For years, South Dakota’s low teacher salaries have seemed about as immovable as the state’s most famous landmark, Mount Rushmore, which is not far from where Rapid City teacher Tamara Kerns works.
Back in college, she and her fellow aspiring teachers talked about the salary issue, she says. Upon graduation, recruiters from states as far away as Colorado showed up at job fairs to entice teachers with promises of higher pay. And today, her district has hadin part because of the pay pressures.
So like many educators in South Dakota, the 10-year veteran was both surprised and optimistic about lawmakers’ recent approval of a half-penny sales-tax increase—the first in 40 years—designed to boost teacher salaries.
“I know that a lot of people feel that what we get paid is kind of the measure of the value that our state and our parents and communities put on education,” said Kerns, an instructional-support teacher. “In my building, I see people give more of themselves to their kids than I think anybody understands.”
The tax increase is the centerpiece of a bipartisan effort to raise the average teacher salary in the state to $48,500. It cleared its final legislative hurdle last week, and Gov. Dennis Daugaard, who has championed the measure, is expected to sign it.
“This is truly historic, in that a state like ours, very conservative with fiscal funding and one of the lowest tax rates in the country, would be looking at this,” said Wade Pogany, the executive director of the Associated School Boards of South Dakota. “It’s a gigantic move for us—and with a Republican governor no less.”
The state’s average teacher salary in 2013-14 was just over $40,000, the lowest of all 50 states and the District of Columbia, according to National Education Association tabulations. An average salary of $48,500 would bump the state up by about 15 slots, just below neighboring North Dakota.
South Dakota’s low teacher salaries were one of the precipitating factors behind Gov. Daugaard’s decision to create a Blue Ribbon Task Force in 2015 to address education spending. In November, thatfor teacher pay and reorienting its school-financing formula.
Education organizations, many local chambers of commerce, and agricultural interest groups were among those supporting the changes.
Two companion bills that complete the education overhaul
have cleared the state Senate and are awaiting action in the House of Representatives.
But the tax measure was by far the biggest challenge, because both chambers needed to approve it by a two-thirds super-majority. The state House barely cleared the threshold, and in the Senate, the proposal faced an unexpected hurdle when Sen. David Novstrup, a Republican, proposed reducing the sales-tax increase to a quarter of a penny and then to three-tenths of one. In the end, those amendments were defeated, and the bill including the half-cent increase was passed March 1.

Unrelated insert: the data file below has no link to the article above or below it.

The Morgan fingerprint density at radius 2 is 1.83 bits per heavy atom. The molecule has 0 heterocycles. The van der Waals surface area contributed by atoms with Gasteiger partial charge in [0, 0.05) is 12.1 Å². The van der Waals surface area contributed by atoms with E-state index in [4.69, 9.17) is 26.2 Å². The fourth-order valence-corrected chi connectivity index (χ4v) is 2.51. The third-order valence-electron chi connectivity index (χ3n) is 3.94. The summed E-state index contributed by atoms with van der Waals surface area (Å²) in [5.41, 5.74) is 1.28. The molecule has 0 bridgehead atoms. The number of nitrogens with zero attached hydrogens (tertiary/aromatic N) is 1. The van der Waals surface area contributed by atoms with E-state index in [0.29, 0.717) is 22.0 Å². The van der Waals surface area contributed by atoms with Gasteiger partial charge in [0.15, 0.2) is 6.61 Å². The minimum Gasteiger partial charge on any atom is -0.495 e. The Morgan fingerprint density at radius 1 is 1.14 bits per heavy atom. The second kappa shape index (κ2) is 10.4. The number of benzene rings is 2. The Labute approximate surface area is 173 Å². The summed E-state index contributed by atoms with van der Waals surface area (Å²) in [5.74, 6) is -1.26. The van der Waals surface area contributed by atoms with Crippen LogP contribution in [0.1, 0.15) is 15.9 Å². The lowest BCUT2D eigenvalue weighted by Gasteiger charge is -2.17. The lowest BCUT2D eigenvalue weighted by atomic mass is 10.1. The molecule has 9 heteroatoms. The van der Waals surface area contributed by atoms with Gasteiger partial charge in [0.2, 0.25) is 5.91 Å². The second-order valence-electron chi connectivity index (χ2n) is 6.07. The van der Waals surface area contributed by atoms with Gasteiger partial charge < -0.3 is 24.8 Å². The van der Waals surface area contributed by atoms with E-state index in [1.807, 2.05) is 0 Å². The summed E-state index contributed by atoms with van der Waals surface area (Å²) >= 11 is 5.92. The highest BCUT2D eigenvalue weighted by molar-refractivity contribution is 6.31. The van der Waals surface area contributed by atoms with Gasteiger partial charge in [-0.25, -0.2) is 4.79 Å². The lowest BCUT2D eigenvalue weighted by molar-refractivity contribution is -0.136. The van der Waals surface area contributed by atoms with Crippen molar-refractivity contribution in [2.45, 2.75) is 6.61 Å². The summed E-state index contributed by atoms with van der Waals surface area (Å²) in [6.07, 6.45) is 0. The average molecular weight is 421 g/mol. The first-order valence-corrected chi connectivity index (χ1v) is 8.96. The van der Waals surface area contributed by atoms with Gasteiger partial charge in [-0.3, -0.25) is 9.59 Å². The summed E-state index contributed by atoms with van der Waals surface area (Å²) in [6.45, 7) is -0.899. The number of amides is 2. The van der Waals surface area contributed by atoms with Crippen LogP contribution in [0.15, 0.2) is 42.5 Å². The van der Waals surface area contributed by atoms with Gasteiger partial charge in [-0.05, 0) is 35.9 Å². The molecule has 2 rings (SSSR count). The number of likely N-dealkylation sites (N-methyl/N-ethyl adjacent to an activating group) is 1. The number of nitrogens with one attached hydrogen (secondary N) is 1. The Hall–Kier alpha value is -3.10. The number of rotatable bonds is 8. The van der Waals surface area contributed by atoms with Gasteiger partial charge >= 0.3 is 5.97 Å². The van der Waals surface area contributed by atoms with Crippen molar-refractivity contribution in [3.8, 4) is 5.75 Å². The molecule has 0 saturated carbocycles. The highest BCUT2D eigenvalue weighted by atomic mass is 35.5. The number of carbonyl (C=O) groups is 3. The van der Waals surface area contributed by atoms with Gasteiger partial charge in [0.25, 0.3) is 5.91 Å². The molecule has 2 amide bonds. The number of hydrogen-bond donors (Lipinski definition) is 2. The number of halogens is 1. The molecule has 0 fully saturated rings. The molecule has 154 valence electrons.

Low pay has been an issue in the state for so long that, shortly after the vote, some South Dakota teachers said on Twitter they were still skeptical that the new funding would make its way into their paychecks.
But the bill stipulates that districts that don’t put at least 85 percent of the new revenue into salaries will lose half of their state aid.
“Districts will need to be accountable to ensure they’re doing what they’re supposed to do,” said Mary McCorkle, the president of the South Dakota Education Association. “We watch way too many teachers march across the borders.”
Funding Formula Altered
The tax increase is expected to be coupled with a major change to the state’s school-funding formula.
Rather than being based on per-pupil allocations, districts would receive money based. For example, a district with 700 students would receive enough cash to cover a 15-to-1 student-teacher ratio, or about 47 teachers paid at $48,500, plus an additional premium to cover benefits and overhead. One goal of the switch is to make districts more accountable for staffing decisions.
In addition, the formula would also gradually account for varying municipal revenue sources, like traffic fines and wind-energy taxes. The change is supposed to equalize school funding among districts so that those with more local revenue don’t get a spending advantage.
Initially, every district will see an overall increase in state aid. But it’s less clear how the changes will play out over time.
Senate Minority Leader Billie Sutton, a Democrat, said his colleagues will be watching the changes closely, especially for their impact on the state’s many small school districts. Because some of them have more teachers than envisioned under the new formula, they may have to choose between paying their teachers less—or letting some go.
“I think we’re far from done. I think we need to make sure our smaller schools get to where they need to be,” Sutton said.
Overall, the plan “isn’t a perfect solution,” he said. “But it is a South Dakota solution.”
A version of this article appeared in the March 09, 2016 edition of Education Week as S.D. Makes Move to Lose Label of State With Lowest Teacher Pay